MHC class I molecules are expressed in some nucleated cells and also in platelets—in essence all cells but red blood cells. It presents epitopes to killer T cells, also called cytotoxic T lymphocytes (CTLs). A CTL expresses CD8 receptors, in addition to T-cell receptors (TCR)s. When a CTL's CD8 receptor docks to a MHC class I molecule, if the CTL's TCR fits the epitope within the MHC class I molecule, the CTL triggers the cell to undergo programmed cell death by apoptosis. Thus, MHC class I helps mediate cellular immunity, a primary means to address intracellular pathogens, such as viruses and some bacteria, including bacterial L forms, bacterial genus Mycoplasma, and bacterial genus Rickettsia. In humans, MHC class I comprises HLA-A, HLA-B, and HLA-C molecules.[citation needed]

The first crystal structure of Class I MHC molecule, human HLA-A2, was published in 1989.[17] The structure revealed that MHC-I molecules are heterodimers, they have polymorphic heavy α-subunit whose gene occurs inside the MHC locus and small invariant β2 microglobulin subunit whose gene is located usually outside of it. Polymorphic heavy chain of MHC-I molecule contains N-terminal extra-cellular region composed by three domains, α1, α2, and α3, transmembrane helix to hold MHC-I molecule on the cell surface and short cytoplasmic tail. Two domains, α1 and α2 form deep peptide-binding groove between two long α-helices and the floor of the groove formed by eight β-strands. Immunoglobulin-like domain α3 involved in the interaction with CD8 co-receptor. β2 microglobulin provides stability of the complex and participates in the recognition of peptide-MHC class I complex by CD8 co-receptor.[18] The peptide is non-covalently bound to MHC-I, it is held by the several pockets on the floor of the peptide-binding groove. Amino acid side-chains that are most polymorphic in human alleles fill up the central and widest portion of the binding groove, while conserved side-chains are clustered at the narrower ends of the groove.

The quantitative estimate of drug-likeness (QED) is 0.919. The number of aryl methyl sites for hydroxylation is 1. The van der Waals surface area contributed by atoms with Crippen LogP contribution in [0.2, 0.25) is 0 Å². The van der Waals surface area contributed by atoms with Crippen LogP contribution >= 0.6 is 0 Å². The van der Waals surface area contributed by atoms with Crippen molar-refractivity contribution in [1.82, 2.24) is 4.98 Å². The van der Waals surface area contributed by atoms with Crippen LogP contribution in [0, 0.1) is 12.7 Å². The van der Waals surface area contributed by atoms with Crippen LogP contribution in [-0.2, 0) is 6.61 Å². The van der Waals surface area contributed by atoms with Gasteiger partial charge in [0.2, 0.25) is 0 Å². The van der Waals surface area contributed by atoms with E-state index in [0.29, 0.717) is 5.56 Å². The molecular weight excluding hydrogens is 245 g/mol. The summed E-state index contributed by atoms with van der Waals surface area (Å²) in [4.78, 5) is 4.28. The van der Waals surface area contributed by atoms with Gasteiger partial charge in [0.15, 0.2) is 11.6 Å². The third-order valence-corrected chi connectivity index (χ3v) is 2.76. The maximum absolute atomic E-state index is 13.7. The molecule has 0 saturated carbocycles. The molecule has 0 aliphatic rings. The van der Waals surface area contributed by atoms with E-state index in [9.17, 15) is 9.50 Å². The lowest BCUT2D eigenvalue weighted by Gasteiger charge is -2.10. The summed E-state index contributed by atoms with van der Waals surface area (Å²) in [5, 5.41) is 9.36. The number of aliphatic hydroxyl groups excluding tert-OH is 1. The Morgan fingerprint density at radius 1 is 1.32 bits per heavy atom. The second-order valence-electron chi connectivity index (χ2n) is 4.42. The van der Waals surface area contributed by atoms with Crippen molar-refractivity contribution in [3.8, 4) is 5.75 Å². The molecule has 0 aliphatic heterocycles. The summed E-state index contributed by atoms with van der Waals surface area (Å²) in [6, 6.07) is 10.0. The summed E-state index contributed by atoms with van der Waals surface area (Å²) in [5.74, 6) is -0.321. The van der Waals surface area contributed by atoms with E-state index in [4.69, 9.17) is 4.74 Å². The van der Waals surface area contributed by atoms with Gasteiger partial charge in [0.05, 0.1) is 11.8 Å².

Schematic view of MHC class I and MHC class II molecules